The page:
All the characters in The Figure in the Carpet are writers. Hugh Vereker is an established novelist. The unnamed narrator, George Corvick, and Drayton Deane are literary critics while Gwendolen Erme is an aspiring novelist. The characters' mission is to discover the "general intention" of Vereker's work. The narrator wants Vereker to give him a clue as to the intention. He asks, "Is it something in the style or something in the thought? An element of form or an element of feeling?" He continues to wonder if "it's some idea ABOUT life, some sort of philosophy" or "some kind of game you're up to with your style, something you're after in the language." Vereker becomes bored with these queries, and the narrator realizes that he has not come close to understanding what Vereker's "general intention" might be. This failure leads the narrator to ask a fundamental question of Vereker. He asks, "Should you be able, pen in hand, to state it clearly yourself—to name it, phrase it, formulate it?" Vereker replies passionately, "if I were only, pen in hand, one of YOU chaps!" With this statement Vereker draws a line between himself as an author and the critics who read his work. The tone of Vereker's reply is sarcastic because there is a sense that he believes the work of the critic is far less important than his work. It is not his job to verbalize his "general intention." This belief leads to the question of whether an author's "general intention" should be so
It is generally agreed that The Figure in the Carpet is one of James’s more baffling stories. We certainly would like to know what ‘secrets’ Vereker has implanted in his work, including the narrator.
The tale can be view as a critique of literary criticism since that is the narrator’s occupation. According to him Vereker’s work can be considered as advancing his own reputation as a critic, and he views his friend Corvick and the latecomer Drayton Deane as rivals.
In this tale, James is taking revenge on lazy literary critics who are not willing to study an author’s work in depth, but are only interested in advancing their own celebrity and careers. The narrator focus all his attention on extracting the ‘secret’ from other people, instead of doing the work himself. At the end of the story he is no wiser, and the insinuation of this reading is that the literary joke is on him.
Vereker makes a persuasive claim for the hidden meaning in his work yet he refuses to reveal it. The remainder of the story is focused on the narrator’s futile search for an answer. This reading of the story sees the narrator as a gullible dupe.
First we might observe that Vereker’s claim is itself a fictional construct. There is no way a reader can know if it is true or not because we have no examples of Vereker’s work to form an opinion. Covington’s subsequent claim to have discovered the secret is also part of the fiction. His word also cannot be checked even though Vereker’s apparent confirmation of Covington’s claim. The fact that two fictional characters might agree on the existence of a ‘secret meaning’ does not mean that such a meaning exists.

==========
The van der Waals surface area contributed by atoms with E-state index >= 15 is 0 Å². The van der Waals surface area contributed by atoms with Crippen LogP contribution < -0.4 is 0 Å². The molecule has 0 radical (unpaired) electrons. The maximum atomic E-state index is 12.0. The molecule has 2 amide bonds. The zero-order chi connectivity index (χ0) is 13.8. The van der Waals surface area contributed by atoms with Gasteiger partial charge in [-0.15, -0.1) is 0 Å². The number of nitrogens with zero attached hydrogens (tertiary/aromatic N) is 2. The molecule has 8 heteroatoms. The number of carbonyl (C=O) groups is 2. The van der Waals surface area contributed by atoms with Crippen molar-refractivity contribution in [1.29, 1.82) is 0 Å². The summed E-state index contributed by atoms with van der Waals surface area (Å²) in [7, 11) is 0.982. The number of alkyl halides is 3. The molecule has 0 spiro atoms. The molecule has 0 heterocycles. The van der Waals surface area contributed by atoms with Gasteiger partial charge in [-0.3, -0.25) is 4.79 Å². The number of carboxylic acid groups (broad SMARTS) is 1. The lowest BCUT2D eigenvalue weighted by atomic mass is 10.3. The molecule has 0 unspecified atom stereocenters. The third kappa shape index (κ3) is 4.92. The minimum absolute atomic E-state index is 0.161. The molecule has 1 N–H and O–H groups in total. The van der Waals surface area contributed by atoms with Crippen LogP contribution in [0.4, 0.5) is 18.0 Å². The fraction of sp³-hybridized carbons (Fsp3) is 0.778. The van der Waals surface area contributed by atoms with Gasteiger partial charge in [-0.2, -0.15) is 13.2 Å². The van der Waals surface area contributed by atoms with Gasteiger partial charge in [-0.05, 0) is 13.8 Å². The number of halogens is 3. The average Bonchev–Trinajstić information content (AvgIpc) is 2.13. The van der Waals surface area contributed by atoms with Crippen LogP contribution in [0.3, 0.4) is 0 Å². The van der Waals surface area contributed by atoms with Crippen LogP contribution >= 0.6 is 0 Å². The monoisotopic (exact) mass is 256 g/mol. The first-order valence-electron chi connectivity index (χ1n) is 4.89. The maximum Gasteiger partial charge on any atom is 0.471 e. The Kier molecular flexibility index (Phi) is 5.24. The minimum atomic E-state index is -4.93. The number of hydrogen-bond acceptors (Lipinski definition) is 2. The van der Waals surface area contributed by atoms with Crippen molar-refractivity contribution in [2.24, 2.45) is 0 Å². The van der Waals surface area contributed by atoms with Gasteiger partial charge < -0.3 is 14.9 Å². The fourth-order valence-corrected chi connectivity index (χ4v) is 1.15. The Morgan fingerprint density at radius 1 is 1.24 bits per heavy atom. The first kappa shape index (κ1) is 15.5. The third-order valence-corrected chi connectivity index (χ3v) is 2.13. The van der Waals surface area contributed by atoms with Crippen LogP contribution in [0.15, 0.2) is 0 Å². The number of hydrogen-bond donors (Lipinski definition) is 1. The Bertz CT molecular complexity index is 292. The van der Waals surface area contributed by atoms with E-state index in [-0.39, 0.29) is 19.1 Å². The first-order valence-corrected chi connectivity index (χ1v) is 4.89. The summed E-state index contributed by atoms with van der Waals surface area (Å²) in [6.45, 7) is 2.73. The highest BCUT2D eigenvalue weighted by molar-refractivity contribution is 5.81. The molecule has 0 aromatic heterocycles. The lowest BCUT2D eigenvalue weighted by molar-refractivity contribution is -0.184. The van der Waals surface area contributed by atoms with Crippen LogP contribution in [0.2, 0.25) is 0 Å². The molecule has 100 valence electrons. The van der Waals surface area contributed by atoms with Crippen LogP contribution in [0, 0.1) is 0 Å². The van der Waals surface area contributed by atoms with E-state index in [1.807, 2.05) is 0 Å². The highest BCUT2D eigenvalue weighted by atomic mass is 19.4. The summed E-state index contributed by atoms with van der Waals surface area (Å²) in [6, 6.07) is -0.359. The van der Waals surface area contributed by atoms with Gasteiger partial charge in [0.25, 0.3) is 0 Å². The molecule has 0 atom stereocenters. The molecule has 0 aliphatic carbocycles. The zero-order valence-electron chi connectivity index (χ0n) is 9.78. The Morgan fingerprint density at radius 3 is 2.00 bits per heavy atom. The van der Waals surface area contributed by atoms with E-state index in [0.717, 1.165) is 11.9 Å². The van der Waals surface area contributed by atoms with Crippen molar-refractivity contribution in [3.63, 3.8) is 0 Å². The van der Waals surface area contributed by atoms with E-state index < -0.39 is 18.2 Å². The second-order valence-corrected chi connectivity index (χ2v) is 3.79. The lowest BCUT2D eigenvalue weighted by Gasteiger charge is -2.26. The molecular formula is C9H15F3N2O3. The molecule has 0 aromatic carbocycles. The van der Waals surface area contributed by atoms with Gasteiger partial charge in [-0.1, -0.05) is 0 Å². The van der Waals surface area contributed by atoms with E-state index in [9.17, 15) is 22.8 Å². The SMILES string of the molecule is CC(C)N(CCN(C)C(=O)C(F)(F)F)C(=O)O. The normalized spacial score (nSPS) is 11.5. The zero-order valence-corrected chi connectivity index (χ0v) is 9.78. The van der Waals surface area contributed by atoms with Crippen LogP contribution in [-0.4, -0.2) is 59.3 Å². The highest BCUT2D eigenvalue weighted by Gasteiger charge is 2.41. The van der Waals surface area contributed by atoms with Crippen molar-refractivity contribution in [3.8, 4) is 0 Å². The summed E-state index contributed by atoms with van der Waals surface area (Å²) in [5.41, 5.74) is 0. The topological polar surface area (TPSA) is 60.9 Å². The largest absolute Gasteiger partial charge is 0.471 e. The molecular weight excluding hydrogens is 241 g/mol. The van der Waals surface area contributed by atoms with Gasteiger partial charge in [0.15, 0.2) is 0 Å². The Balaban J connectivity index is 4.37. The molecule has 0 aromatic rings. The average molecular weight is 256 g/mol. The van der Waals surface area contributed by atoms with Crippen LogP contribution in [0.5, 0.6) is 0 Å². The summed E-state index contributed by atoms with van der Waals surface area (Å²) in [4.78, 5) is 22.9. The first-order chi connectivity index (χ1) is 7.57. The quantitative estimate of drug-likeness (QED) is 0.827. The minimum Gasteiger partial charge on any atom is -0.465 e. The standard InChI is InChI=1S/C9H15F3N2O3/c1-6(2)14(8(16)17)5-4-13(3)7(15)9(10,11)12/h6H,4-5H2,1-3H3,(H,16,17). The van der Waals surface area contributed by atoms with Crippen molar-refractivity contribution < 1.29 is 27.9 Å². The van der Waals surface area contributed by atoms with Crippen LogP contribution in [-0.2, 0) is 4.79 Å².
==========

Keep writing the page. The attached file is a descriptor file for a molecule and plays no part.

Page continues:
Those who wish to see the story as a literary joke might also observe that the very three people who claim to know the answer to the mystery (Vereker, Covington, and Gwendolen) all die in rapid succession when the narrator believes he will learn the secret from them. In the end he is left into the void and pulling unfortunate Drayton Deane into his belief in the mystery.
It is also possible to take the fictional claims made in the story at face value. Vereker claims his work has an ‘exquisite scheme’, but refuses to reveal it; and Covington claims to have discovered the secret, but dies before explaining what it is.
If this is true then the story is converted into a psychological study focusing on Narrator’s self-regard and egotism, which blinds him to the nature of events and the people with whom he is concerned.
Vereker warns him not to go off in pursuit of the ‘buried treasure’ in his work – “Give it up, give it up!” – to which the narrator responds by accusing him of being ‘a man of unstable moods’. Viewing the narrator’s comments carefully, he reveals himself as a confused character and encourages self-congratulation.
Few of James’s stories are short by modern standards also he referred to them tales and not stories. Short fictions are generally judged by the same criteria as most stories by the authors such as Edgar Allen Poe to Maupassant, Chekhov, Joyce, and Woolf.
Poe suggested that a short story is something that can be read at one sitting, and that all its interest is focused onto a single issue. To these unities, unity of theme, time, imagery, place, character are included too. In other words, short stories are at their best when they are as concentrated and unified as possible.
It could be argued that The Figure in the Carpet certainly focuses attention on one issue which is the pursuit of a mystery and has one principal character, the narrator. But these features are overwhelmed by excess of incident. The story contains two marriages and no less than four deaths, on which the narrative depends and is lot for even a short tale to contain.
It also has a singular lack of geographic unity. The story moves from London to Bombay, then on to Munich, Rapallo, and Merano then returning to London. It is certainly a mystery, but not a carefully unified whole.